Discipleship: Growing in Grace


Most local congregations in Missouri have made great progress in internalizing the church’s mission of creating disciples for the transformation of the world, yet according to a recent survey conducted by the Core Practices team most churches continue to struggle to live out that mission in practical and meaningful ways.

An examination of 80+ Healthy Church Initiative reports showed that almost 70 percent of congregations receive a prescription for a discipleship process or related discipleship concern. The spring’s survey received 147 responses with 80% of respondents indicating clergy status. The strong response rate indicated a real interest in discipleship.

Several churches have developed a successful process and expressed that process creatively. The Core Practices team hopes that these churches may serve as teaching examples for other churches to develop their own process. Churches that did not have a discipleship process or had difficulty articulating a process also had difficulty defining a mature disciple.

“Many churches were innovative and clearly focused on being disciples and reaching out, but not the number I expected,” said Mitch Ross, lay member to the Core Practices team. “[Yet, many churches had] no plans to make disciples – no process to grow spiritually.”

Broadly speaking, the survey offered general insights about the disciple-making processes within local congregations:

  1. There is a lack of a common language about discipleship. Survey responses included a range of terms used interchangeably and with ambiguity (e.g., discipleship, spiritual formation, faith development, spiritual maturity, Christ-likeness).
  2. The responses indicate that “practices of faith” may be misunderstood. A recurring response of “small groups” was treated as a cure-all solution for the discipleship process rather than one tool for developing disciples. Other tools for “discipling” such as apprenticeship or mentor relationships or mission were not specifically mentioned.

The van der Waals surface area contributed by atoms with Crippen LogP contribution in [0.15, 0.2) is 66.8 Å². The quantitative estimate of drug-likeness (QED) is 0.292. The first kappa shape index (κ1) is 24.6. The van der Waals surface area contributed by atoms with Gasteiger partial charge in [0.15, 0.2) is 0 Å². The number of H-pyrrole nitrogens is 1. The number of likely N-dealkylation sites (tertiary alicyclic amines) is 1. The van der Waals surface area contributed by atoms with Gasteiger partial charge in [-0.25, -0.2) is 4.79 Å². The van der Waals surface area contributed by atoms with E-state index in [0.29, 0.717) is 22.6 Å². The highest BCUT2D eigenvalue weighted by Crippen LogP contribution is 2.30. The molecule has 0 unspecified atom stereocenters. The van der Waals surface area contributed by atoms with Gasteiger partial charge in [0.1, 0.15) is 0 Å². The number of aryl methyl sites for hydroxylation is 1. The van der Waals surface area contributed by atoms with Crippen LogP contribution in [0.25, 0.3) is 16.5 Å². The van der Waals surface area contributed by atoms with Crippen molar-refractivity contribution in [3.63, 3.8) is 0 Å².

3. Most of the congregations responding in the survey did not articulate a multi- generational approach to discipleship. References to children and youth discipleship were noticeably lacking in qualitative survey responses as if discipleship is for adults only.
  4. Church mission and vision statements are not always consistently linked with making disciples. Many responses failed to associate their stated mission and vision with a discipleship process.

The survey’s results were a springboard for a pre-conference event on discipleship made up of conversation among conference local church leaders.

“The table discussion brought clarity to discipleship as an on- going journey versus an end goal,” said Ann Skiles, Gateway Regional district leader. “The session offered a framework from which churches could build their own strategy for making disciples of Jesus Christ based on how God is calling them.”

The Core Practices team is committed to resourcing local churches (those involved in HCI or not) in discipleship processes, as well as establishing multi-entry points for the unchurched and dechurched toward discipleship. If you are interested in moving forward in helping make and grow disciples and need additional resources, please contact Sherry Habben, Director of Connectional Ministries.

About Core Practices
The Core Practices Team provides a network of connections among Missouri congregations that are striving to strengthen their ministry through the core practices of radical hospitality, passionate worship, intentional faith development, risk-taking mission and service and extravagant generosity.